Who is Steven Lome? Wiki, Biography, Age, Family, Incident Detail

Steven Lome Wiki – Steven Lome Biography

Dr. Steven Lome of California saved the lives of two marathon runners on Sunday, November 13, during the Monterey Half Marathon in California. He saved the lives of the runners through cardiopulmonary resuscitation (CPR). The two men who collapsed were 67-year-old Greg Gonzales, who collapsed about 30 feet in front of Lome.  Later, Michael Heilemann, 56, of San Anselmo, California, collapsed at the finish line. Lome weighed in on saving both people: ”

It was actually an amazing response, it was a great team effort,” the Daily Mail reported. “I felt fine, aside from the terrible chest pain, and they told me that the chest pain was due to rib fractures from the chest compressions,” Gonzales told the Washington Post. Heilemann claimed that his father, who died three years ago of heart disease, went into cardiac arrest when he was 56 and eventually passed away.

Steven Lome Age

Steven Lome’s age is Unkown.

Incident Detail

According to LinkedIn, Lome earned his medical degree from Midwestern University, specializing in osteopathic medicine. He then transferred to Loyola University Medical Center, where he completed a fellowship in cardiovascular disease and a residency in internal medicine. He has had a career spanning over two decades.

Lomé was a Cardiology Fellow at Loyola College Health System and has worked as a Cardiovascular Disease Specialist at OSF HealthCare. In between, he also served as a cardiologist at Rush Copley Medical Center for more than three years. He also served as president of the Plant Based Nutrition Movement.

Lome was also the founder and author of LearnTheHeart.com and HeartStrong.com. Additionally, he still serves as a cardiologist and lifestyle medicine physician at Community Hospital of the Monterey Peninsula and is also the medical director of cardiology at Montage Medical Group.

He wrote on Instagram: “I recently ran a half marathon. I’m honored to be a cardiologist and use my training for the benefit of others, but I never expected those skills to be needed in this way outside of work. At mile 3, right in front of “me, a runner fell. Cardiac arrest. Started CPR…people called 911.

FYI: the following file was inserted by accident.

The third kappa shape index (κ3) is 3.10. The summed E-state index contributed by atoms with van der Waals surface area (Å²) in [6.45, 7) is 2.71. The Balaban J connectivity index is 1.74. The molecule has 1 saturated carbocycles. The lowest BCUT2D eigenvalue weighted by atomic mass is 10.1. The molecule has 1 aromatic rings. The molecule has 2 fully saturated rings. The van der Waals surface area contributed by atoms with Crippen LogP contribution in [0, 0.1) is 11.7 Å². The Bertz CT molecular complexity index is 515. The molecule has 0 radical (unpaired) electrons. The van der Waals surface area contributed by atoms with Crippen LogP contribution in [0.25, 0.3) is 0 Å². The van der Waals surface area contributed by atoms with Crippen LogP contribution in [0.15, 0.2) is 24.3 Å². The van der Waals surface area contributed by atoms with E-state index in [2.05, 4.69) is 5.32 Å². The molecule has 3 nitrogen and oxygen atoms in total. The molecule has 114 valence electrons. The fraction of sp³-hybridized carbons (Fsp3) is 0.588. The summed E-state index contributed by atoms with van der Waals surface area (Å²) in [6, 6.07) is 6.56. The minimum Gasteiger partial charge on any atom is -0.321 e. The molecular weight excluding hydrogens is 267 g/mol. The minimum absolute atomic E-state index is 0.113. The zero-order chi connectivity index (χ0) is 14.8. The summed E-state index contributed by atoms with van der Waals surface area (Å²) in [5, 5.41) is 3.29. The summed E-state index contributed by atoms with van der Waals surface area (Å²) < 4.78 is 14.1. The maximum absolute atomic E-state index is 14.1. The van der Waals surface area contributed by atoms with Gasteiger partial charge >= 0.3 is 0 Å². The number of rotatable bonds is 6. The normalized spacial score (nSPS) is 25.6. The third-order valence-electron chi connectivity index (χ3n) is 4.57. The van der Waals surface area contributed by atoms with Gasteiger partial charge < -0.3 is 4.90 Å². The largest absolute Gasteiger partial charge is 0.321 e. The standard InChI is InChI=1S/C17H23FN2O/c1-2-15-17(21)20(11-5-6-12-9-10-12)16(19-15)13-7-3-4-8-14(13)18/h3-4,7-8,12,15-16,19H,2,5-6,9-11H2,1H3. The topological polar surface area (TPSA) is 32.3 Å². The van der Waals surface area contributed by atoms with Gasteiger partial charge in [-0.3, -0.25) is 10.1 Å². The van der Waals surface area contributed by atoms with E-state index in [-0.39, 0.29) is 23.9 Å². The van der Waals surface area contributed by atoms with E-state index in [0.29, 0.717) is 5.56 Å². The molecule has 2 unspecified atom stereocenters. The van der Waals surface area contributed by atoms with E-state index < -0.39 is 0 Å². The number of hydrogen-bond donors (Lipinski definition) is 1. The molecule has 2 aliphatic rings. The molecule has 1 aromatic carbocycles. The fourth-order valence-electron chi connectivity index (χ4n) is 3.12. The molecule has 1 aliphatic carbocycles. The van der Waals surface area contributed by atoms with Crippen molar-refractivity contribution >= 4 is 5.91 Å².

Defibrillator came in 6 minutes, and rhythm was ventricular fibrillation (fatal). One shock and normal heart rhythm restored.” He further stated, “I got him into the ambulance with the paramedics and he was awake/alert/stable to go to the hospital. Somewhat exhausted, I kept running to finish the race.”

THEN… I crossed the finish line… and ANOTHER runner falls in front of me. No pulse. Started CPR. Within 2 minutes a race volunteer brought an AED (defibrillator). He placed the pads on his chest. He was advised to shock indicating that a fatal arrhythmia is again present. A crash. He opens his eyes and says, ”

Why am I down here?” To the hospital, he goes.” The doctor also explained, “They both had undiagnosed heart disease, cardiac arrest outside the hospital, and made a full recovery. What are the chances that two people will have a cardiac arrest in a race? What are the chances that they will both make a full recovery (typically only 5% survive out-of-hospital cardiac arrest)?

What are the odds that the same cardiologist is right behind them both? Congratulations to the medical volunteers in the race for their efforts in organizing the event with a large number of medical volunteers. Being alert and ready to bring an AED as quickly as possible saved two lives.”

He added: “I still can’t believe this has happened. That’s why we need to focus America on heart disease prevention, since the first symptom of heart disease in 1 in 3 people is sudden death. Eliminate food drastically reduce or eliminate animal-based foods and focus on eating as much unprocessed plant-based foods as you can Exercise is only 20 percent of heart health, diet is the most important part! more on diet and health, watch The Game Changers on Netflix + read the book How Not to Die When I give public presentations, I always tell people that even if you’re not in healthcare… YOU has the power to save lives by promoting a healthy lifestyle.”

Read Also: Who was Asiah Kudi? Wiki, Biography, Age, Family, Cause of Death 

Leave a Comment